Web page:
Why the Sony hack changes everything
In 2009, back before Edward Snowden showed the world how the National Security Agency had conquered cyberspace, its former director, and his then-boss, retired Adm. Mike McConnell, appeared on 60 Minutes to urge Americans to prepare for a massive wave of increasingly damaging cyber-attacks by foreign governments and well-funded terrorist groups.
McConnell, an executive at Booz Allen, a major contractor for the intelligence community, laid out a scenario in which China (or some other country) attacked the supervisory and control systems of a major public utility. He predicted deaths and injuries. He called for more money to be directed to fighting cyber-attacks (certainly pleasing the Booz folks), but he also wanted Congress to give the government extra powers to help prepare private industry for the inevitable. McConnell was a bit of a cyber scaremonger, to be sure, but he was prescient, too.
The Sony hack hasn't killed anyone. But it has knee-capped the American subsidiary of a global conglomerate and potentially paralyzed an economically potent American industry. If it was orchestrated by, or ordered by, a foreign government, then it's an act of terrorism. Its effects are greater than the sum of Sony's leaked emails. The Obama administration reserves the right to use law enforcement, intelligence, and military assets to despond to cyber-attacks like these, according to its own presidential directive.
The chief intelligence officers of companies need offices next to the presidents of companies. They need to gain power and leverage over general counsels, who view risks differently. They need to be brought into the supply chain; they need to be involved in the selection and marketing of products.
Big companies that get hacked ought to disclose the attacks as soon as they happen, or as soon as it is reasonable to do so without impeding the effort to catch the cyber-saboteurs. Right now, a company's lawyers tend to have more sway because they're judging risks in the context of what might reduce profits or cause stock prices to drop. Executives need to take off their blinders. The Sony attack effects every major company in Hollywood. Temporarily, other companies might benefit. In the long term, if they don't look out for each other's interests, they'll all be at risk.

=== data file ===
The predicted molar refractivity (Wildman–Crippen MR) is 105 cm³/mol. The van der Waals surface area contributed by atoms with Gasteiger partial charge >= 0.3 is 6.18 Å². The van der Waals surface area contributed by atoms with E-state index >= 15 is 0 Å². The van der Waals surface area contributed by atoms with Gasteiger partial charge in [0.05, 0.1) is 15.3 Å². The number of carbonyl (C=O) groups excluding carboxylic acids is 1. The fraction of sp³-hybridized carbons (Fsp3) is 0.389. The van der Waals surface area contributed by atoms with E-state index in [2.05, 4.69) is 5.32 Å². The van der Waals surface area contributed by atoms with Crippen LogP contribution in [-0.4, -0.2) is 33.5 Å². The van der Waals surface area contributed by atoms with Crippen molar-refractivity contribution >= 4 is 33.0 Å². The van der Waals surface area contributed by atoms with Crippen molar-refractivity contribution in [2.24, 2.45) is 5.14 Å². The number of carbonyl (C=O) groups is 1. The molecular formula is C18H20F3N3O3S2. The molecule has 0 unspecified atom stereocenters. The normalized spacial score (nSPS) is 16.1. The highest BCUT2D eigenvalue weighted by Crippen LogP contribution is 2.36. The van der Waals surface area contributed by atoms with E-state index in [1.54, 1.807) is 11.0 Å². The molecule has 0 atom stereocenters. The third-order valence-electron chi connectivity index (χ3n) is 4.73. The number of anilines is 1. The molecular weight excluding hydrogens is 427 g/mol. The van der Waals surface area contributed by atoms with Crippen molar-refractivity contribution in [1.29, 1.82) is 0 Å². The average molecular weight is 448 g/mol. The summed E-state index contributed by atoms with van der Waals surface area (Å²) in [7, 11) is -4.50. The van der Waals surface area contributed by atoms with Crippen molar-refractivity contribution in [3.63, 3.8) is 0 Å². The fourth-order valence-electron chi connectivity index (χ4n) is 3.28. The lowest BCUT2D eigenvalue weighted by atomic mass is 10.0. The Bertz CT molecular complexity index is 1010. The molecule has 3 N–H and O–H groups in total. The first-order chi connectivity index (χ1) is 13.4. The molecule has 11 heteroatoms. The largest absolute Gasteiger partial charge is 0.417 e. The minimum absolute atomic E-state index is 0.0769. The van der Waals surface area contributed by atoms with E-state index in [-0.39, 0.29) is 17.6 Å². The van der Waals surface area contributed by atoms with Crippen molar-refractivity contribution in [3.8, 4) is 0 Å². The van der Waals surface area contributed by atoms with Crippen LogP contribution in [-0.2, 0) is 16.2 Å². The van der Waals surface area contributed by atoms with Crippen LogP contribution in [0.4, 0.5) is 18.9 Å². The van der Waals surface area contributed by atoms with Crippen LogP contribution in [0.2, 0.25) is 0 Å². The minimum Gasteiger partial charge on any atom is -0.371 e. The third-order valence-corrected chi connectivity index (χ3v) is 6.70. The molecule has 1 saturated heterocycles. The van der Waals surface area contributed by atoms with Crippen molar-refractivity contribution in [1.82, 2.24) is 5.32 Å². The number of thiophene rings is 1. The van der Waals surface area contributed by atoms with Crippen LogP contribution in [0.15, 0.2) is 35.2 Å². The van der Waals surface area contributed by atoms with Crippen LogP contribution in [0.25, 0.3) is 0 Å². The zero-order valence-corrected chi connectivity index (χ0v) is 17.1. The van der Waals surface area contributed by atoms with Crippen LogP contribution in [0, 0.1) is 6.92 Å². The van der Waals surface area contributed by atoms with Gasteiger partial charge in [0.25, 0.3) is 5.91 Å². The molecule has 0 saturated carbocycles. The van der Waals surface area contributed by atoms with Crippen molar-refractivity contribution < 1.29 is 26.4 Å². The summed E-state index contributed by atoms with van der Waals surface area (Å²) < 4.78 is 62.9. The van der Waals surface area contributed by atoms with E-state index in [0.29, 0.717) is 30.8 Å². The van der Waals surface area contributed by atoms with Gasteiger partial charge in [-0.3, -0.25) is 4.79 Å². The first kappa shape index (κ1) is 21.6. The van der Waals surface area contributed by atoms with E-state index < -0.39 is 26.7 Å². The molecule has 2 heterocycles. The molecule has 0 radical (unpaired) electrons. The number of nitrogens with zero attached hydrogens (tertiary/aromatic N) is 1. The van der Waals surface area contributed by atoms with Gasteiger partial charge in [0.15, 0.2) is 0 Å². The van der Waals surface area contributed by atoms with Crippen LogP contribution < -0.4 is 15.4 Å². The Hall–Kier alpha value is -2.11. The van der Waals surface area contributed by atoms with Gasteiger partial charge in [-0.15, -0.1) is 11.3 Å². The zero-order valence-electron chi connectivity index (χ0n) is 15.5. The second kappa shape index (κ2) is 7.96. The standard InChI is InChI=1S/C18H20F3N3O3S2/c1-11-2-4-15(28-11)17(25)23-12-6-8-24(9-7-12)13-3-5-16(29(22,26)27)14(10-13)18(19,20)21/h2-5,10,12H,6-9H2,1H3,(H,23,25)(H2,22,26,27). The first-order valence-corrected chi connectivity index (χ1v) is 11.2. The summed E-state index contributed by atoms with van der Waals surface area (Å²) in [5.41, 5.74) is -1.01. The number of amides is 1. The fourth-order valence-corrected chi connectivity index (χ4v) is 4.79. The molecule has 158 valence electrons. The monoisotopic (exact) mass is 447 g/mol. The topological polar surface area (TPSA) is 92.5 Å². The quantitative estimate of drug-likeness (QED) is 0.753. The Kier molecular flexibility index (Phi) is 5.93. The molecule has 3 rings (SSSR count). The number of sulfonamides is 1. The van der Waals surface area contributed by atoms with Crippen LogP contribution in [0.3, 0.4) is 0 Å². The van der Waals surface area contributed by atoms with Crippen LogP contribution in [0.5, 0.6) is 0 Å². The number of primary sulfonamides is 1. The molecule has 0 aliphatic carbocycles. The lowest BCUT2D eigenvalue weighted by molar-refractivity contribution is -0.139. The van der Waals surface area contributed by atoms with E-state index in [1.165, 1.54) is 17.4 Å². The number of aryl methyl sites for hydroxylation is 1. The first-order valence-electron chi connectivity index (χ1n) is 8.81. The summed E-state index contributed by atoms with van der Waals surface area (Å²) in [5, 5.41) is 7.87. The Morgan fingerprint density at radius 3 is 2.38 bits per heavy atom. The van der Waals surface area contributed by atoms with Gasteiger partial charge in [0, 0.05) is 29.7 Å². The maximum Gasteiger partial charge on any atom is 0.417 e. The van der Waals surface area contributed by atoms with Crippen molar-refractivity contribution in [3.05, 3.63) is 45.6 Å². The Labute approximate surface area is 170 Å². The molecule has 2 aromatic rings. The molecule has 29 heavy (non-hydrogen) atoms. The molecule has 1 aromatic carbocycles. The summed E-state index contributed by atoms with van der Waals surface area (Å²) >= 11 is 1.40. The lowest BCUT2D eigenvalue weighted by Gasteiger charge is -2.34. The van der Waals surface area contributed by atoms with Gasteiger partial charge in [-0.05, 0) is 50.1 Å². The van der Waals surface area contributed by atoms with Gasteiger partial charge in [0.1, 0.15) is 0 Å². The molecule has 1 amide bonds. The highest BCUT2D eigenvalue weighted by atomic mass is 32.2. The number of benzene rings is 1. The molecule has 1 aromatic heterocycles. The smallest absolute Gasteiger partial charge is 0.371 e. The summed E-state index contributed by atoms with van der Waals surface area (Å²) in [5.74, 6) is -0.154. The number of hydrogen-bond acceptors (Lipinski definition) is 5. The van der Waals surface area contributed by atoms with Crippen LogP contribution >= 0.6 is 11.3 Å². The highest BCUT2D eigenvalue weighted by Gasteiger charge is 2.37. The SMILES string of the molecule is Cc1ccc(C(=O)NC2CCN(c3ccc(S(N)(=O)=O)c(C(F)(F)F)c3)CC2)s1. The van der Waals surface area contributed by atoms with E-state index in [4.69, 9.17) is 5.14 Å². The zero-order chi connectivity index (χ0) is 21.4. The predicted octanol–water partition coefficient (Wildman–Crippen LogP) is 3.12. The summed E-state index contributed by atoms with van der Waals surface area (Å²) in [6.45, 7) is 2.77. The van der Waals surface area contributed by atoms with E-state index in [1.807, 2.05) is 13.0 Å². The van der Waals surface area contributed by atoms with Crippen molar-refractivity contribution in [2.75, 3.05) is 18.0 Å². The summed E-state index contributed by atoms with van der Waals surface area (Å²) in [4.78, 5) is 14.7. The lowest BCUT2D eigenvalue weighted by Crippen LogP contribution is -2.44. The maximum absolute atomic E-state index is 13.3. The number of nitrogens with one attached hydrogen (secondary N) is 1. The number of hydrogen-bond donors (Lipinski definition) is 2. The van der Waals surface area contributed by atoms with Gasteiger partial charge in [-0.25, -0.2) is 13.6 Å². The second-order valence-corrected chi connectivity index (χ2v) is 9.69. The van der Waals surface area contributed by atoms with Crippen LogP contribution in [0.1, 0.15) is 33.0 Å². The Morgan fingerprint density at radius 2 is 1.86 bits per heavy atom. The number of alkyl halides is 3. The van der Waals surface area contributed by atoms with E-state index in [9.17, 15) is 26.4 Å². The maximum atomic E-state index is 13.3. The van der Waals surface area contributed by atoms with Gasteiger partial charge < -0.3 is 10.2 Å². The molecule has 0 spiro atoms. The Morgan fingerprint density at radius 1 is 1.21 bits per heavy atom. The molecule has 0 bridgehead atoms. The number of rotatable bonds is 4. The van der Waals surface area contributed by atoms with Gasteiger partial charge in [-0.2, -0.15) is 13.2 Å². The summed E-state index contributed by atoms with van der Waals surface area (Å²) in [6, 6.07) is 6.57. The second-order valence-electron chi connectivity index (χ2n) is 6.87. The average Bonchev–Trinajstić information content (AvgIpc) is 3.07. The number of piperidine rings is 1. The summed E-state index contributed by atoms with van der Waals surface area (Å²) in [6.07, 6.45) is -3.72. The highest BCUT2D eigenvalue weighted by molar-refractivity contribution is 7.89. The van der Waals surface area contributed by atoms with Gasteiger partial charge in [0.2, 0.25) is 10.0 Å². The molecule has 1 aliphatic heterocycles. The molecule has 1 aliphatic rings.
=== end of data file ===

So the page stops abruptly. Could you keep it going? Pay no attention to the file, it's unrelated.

The cyber-community has preached about shared risk for years, and the Sony hack is not novel. China has been exfiltrating secrets from American companies for more than a decade. No — what makes the Sony hack special is the story.
Americans cannot help but gawk at it. It's Hollywood, after all. Seth Rogen, James Franco. Dirty laundry, tawdry affairs, leaked emails. Privacy — not financial privacy, but personal, intimate details — revealed because a foreign country got mad.
The aura of cyber-invincibility has been irreparably cracked.
If your credit card number is stolen from a Target database, you can get a new card or keep track of your charges to see if anyone uses it. That's pretty easy; after a while, you'll forget about it. You're not going to forget about the drama playing out right now in Hollywood, Washington, and Pyongyang.
I wondered online if Sony could argue somehow that it is too big to fail — that if the attack is tied to a country, then perhaps the company can be indemnified from lawsuits arising from its own alleged neglect. The answer is no.
Going forward, Congress might consider some sort of risk pool for companies that meet strict standards and still find themselves the victim of state-sponsored hacking. Sony does not seem to have met those standards. It was low-hanging fruit. Sony will have to eat its losses, because saving Sony from embarrassment is not in our national interest. But securing open access to the internet for American companies is now considered to be a critical national security issue.
The U.S. has four options. It can respond with political measures — shaming, sanctions, and the like. It can respond with "kinetic" measures — i.e., some sort of physical attack. It can respond with cyber-measures — some sort of reciprocal hack. Or it can do nothing.
By the way: the NSA would not have been able to save Sony, even if the agency had somehow been granted supreme power to "monitor" the internet.
At the same time, Sony should have figured out fairly easily that someone was exfiltrating 11 terabytes of data from its server.